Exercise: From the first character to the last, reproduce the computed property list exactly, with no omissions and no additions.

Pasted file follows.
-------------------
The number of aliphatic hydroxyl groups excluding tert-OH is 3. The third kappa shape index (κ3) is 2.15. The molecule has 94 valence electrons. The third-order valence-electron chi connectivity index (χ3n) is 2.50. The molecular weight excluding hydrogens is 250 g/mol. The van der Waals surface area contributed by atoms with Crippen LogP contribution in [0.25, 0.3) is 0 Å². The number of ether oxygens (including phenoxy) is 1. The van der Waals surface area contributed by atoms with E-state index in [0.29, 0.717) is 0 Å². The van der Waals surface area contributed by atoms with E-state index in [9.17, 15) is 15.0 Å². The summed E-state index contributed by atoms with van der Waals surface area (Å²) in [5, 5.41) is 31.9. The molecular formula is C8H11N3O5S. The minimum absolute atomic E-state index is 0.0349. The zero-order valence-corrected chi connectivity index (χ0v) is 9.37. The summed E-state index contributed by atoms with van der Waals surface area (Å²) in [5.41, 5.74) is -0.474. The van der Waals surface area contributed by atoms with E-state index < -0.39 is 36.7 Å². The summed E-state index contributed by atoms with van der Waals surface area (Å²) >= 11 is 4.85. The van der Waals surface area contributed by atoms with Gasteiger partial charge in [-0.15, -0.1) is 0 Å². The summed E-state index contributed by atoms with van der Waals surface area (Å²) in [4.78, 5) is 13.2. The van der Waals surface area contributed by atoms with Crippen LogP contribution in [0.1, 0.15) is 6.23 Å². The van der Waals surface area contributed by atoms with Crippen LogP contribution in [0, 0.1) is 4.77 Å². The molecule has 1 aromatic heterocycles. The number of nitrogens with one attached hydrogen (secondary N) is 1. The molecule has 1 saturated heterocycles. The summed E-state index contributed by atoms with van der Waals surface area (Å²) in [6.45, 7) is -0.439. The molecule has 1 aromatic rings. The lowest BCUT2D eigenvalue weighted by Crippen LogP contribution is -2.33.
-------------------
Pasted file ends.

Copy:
The number of aliphatic hydroxyl groups excluding tert-OH is 3. The third kappa shape index (κ3) is 2.15. The molecule has 94 valence electrons. The third-order valence-electron chi connectivity index (χ3n) is 2.50. The molecular weight excluding hydrogens is 250 g/mol. The van der Waals surface area contributed by atoms with Crippen LogP contribution in [0.25, 0.3) is 0 Å². The number of ether oxygens (including phenoxy) is 1. The van der Waals surface area contributed by atoms with E-state index in [0.29, 0.717) is 0 Å². The van der Waals surface area contributed by atoms with E-state index in [9.17, 15) is 15.0 Å². The summed E-state index contributed by atoms with van der Waals surface area (Å²) in [5, 5.41) is 31.9. The molecular formula is C8H11N3O5S. The minimum absolute atomic E-state index is 0.0349. The zero-order valence-corrected chi connectivity index (χ0v) is 9.37. The summed E-state index contributed by atoms with van der Waals surface area (Å²) in [5.41, 5.74) is -0.474. The van der Waals surface area contributed by atoms with E-state index < -0.39 is 36.7 Å². The summed E-state index contributed by atoms with van der Waals surface area (Å²) >= 11 is 4.85. The van der Waals surface area contributed by atoms with Gasteiger partial charge in [-0.15, -0.1) is 0 Å². The summed E-state index contributed by atoms with van der Waals surface area (Å²) in [4.78, 5) is 13.2. The van der Waals surface area contributed by atoms with Crippen LogP contribution in [0.1, 0.15) is 6.23 Å². The van der Waals surface area contributed by atoms with Crippen LogP contribution in [0, 0.1) is 4.77 Å². The molecule has 1 aromatic heterocycles. The number of nitrogens with one attached hydrogen (secondary N) is 1. The molecule has 1 saturated heterocycles. The summed E-state index contributed by atoms with van der Waals surface area (Å²) in [6.45, 7) is -0.439. The molecule has 1 aromatic rings. The lowest BCUT2D eigenvalue weighted by Crippen LogP contribution is -2.33.